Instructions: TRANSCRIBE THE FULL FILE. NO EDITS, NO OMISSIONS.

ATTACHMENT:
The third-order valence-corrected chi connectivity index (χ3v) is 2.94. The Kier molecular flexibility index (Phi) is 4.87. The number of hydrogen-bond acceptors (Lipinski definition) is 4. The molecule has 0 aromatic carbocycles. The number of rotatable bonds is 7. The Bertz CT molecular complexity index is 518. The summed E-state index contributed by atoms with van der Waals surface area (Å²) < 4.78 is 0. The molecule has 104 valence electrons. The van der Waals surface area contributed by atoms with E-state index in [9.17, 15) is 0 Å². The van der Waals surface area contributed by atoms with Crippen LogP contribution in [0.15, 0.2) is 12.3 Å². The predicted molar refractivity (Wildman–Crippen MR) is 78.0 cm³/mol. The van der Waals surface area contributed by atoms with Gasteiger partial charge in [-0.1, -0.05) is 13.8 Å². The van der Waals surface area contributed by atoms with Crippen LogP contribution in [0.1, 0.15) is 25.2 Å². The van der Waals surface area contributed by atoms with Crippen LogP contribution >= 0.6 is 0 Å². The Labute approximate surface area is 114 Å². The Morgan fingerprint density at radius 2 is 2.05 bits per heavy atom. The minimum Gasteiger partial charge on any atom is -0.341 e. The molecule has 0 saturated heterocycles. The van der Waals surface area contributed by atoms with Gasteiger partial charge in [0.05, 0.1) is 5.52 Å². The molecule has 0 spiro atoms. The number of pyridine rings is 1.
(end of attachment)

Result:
The third-order valence-corrected chi connectivity index (χ3v) is 2.94. The Kier molecular flexibility index (Phi) is 4.87. The number of hydrogen-bond acceptors (Lipinski definition) is 4. The molecule has 0 aromatic carbocycles. The number of rotatable bonds is 7. The Bertz CT molecular complexity index is 518. The summed E-state index contributed by atoms with van der Waals surface area (Å²) < 4.78 is 0. The molecule has 104 valence electrons. The van der Waals surface area contributed by atoms with E-state index in [9.17, 15) is 0 Å². The van der Waals surface area contributed by atoms with Crippen LogP contribution in [0.15, 0.2) is 12.3 Å². The predicted molar refractivity (Wildman–Crippen MR) is 78.0 cm³/mol. The van der Waals surface area contributed by atoms with Gasteiger partial charge in [-0.1, -0.05) is 13.8 Å². The van der Waals surface area contributed by atoms with Crippen LogP contribution in [0.1, 0.15) is 25.2 Å². The van der Waals surface area contributed by atoms with Crippen LogP contribution >= 0.6 is 0 Å². The Labute approximate surface area is 114 Å². The Morgan fingerprint density at radius 2 is 2.05 bits per heavy atom. The minimum Gasteiger partial charge on any atom is -0.341 e. The molecule has 0 saturated heterocycles. The van der Waals surface area contributed by atoms with Gasteiger partial charge in [0.05, 0.1) is 5.52 Å². The molecule has 0 spiro atoms. The number of pyridine rings is 1.